Shifting to An Online Work World

In an unprecedented time of change and uncertainty, the suspension of many functions of government and imposition of social distancing has resulted in a surprising amount of creative and effective interactions among stakeholders, government agencies, and coalitions. Moving to online, virtual meetings has presented opportunities to interact with new audiences and deepen relationships with stakeholders.

Acadia Center’s experience with online collaboration across its offices has prepared the organization well for this transition to virtual public hearings and stakeholder processes. The crisis has reinforced our commitment to advance effective, equitable reform solutions across the region and has prompted our staff to generate new ideas for innovative virtual engagement opportunities where physical barriers may have previously been limiting.

In Connecticut, just as the historic health and safety directives were put in place in March to cancel all in person events, Acadia Center and allies shifted a long-planned forum on the Transportation Climate Initiative (TCI) to an online webinar format. The result was excellent: the forum was attended by over 80 diverse participants, including business, community leaders, legislators, and administration officials. The event focused on how the TCI program structure could work, how to extend its benefits to all people in the state, and emphasized economic and employment benefits, exceeding its goal to move the discussion forward on implementing a sound transportation and climate policy for the state.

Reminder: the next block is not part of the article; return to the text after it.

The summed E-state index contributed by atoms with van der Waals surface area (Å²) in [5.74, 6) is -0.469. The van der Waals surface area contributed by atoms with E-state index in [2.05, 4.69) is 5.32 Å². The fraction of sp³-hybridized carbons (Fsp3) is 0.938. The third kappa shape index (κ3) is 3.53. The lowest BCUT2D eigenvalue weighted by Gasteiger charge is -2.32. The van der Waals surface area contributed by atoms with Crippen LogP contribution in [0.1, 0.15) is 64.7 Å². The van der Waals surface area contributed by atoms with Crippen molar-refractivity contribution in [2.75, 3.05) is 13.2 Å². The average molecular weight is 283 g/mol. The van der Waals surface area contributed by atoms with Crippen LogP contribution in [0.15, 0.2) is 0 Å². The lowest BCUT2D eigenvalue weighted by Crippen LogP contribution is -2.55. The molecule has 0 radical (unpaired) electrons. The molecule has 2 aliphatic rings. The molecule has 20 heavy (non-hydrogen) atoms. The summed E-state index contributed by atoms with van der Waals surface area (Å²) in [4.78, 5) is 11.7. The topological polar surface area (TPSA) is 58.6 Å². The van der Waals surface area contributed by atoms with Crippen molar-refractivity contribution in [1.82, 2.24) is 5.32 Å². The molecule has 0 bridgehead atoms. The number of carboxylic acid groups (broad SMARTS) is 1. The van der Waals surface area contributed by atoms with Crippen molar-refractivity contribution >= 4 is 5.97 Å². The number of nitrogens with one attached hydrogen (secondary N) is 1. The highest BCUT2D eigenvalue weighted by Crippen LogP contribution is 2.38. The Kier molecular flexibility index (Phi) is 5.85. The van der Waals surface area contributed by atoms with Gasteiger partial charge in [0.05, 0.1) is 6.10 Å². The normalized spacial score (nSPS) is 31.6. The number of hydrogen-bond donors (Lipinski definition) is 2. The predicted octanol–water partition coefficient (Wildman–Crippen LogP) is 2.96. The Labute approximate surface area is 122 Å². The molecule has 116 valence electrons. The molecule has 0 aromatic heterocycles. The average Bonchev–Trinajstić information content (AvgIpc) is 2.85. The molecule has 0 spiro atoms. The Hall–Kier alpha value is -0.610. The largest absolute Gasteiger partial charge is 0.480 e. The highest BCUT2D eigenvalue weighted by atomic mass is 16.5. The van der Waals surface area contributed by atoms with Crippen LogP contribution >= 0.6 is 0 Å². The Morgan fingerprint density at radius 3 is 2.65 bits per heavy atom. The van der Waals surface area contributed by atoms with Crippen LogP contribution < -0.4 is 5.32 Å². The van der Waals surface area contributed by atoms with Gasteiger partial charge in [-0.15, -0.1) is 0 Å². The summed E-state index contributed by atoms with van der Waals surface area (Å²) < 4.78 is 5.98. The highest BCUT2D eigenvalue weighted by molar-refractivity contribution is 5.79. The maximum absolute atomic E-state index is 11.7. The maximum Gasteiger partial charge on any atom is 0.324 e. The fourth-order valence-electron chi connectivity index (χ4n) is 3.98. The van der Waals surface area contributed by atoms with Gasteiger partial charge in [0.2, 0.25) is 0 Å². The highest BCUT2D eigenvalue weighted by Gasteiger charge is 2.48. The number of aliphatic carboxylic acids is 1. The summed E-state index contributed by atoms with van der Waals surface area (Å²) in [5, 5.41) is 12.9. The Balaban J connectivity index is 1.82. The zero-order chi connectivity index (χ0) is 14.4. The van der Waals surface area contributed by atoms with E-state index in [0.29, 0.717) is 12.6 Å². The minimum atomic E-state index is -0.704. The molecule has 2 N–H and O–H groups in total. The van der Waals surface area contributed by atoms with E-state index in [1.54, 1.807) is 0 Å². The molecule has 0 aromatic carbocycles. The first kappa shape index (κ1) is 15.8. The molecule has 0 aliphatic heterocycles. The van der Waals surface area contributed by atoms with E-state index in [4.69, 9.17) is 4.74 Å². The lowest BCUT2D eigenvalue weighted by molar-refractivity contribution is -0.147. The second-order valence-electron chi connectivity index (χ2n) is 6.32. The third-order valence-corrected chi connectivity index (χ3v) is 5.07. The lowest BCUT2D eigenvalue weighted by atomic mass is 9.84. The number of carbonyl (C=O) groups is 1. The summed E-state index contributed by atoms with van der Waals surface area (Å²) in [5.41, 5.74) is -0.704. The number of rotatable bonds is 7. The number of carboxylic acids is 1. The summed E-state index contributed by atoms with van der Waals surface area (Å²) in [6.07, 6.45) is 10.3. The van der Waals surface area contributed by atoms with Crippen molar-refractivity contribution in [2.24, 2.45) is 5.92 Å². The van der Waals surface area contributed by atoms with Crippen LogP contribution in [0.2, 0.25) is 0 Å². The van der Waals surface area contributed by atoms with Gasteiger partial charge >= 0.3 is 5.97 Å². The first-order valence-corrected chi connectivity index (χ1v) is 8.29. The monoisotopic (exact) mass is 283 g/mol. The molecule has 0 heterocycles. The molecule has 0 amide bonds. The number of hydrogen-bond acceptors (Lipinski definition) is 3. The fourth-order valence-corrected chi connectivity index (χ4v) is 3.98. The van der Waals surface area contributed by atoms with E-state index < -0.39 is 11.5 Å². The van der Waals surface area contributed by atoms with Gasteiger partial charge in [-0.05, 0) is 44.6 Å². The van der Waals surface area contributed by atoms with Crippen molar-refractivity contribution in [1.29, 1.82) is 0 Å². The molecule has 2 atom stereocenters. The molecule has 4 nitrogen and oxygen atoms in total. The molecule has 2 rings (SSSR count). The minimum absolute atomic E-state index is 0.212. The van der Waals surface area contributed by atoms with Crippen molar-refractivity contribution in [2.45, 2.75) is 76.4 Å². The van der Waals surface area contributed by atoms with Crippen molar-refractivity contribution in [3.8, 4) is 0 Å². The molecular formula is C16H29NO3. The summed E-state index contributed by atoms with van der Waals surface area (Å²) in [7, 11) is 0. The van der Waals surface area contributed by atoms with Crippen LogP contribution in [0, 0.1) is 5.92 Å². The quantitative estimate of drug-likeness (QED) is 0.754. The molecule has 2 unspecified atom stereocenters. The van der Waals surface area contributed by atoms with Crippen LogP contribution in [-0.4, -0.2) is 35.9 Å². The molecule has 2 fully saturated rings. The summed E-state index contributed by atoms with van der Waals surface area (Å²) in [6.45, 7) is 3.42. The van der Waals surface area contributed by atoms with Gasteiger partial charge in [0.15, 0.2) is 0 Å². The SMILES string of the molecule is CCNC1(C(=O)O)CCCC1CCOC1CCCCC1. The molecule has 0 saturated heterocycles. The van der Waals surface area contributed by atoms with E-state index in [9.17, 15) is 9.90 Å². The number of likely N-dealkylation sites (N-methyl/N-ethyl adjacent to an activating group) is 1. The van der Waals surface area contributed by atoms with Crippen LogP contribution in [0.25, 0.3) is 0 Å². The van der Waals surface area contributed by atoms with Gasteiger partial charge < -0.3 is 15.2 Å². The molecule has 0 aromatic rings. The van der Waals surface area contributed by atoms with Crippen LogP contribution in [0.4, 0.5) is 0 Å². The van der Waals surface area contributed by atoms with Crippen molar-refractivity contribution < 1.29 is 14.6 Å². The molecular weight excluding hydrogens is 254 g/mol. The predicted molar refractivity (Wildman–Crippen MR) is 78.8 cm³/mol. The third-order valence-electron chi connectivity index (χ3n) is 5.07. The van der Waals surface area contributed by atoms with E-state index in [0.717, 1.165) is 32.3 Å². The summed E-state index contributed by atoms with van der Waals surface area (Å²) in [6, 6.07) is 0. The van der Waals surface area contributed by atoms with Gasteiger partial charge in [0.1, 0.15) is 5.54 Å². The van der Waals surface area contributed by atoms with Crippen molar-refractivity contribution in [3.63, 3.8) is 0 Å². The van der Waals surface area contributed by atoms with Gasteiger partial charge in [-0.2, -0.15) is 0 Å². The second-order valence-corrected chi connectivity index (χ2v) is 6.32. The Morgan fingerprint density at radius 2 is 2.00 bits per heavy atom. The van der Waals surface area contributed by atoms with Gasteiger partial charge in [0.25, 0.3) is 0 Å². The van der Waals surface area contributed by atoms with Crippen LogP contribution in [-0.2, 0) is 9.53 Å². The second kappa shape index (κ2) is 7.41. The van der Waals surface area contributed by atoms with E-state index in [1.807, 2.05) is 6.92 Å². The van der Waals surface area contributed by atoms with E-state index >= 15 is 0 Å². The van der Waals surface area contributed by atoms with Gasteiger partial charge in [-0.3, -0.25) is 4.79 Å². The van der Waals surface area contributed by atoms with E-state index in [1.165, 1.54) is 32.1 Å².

Official government work also shifted to online formats. In Rhode Island, Acadia Center RI Director Hank Webster participated in an “Energy 101” panel for members of the recessed General Assembly and spoke to Leadership Rhode Island’s first ever virtual “Government Day” about the legislative process and climate/energy issues. Hank also commented during the first-ever video conference meeting of the Executive Climate Change Coordinating Committee. An important state stakeholder process designed make recommendations to Governor Raimondo on ways to transform building heating in the state to cleaner resources also moved online, allowing stakeholders including Acadia Center the opportunity to provide verbal and written comments ahead of a final report. And in Maine, the Governor’s Climate Council process – an ambitious effort to engage numerous stakeholders to recommend an effective climate plan for the state –shifted rapidly online as the state phased in social distancing requirements, allowing the tight schedule for the process to remain in place. Acadia Center responded by working remotely with coalition partners on policy development, outreach, and communications strategies related to buildings, energy, forestry, and transportation.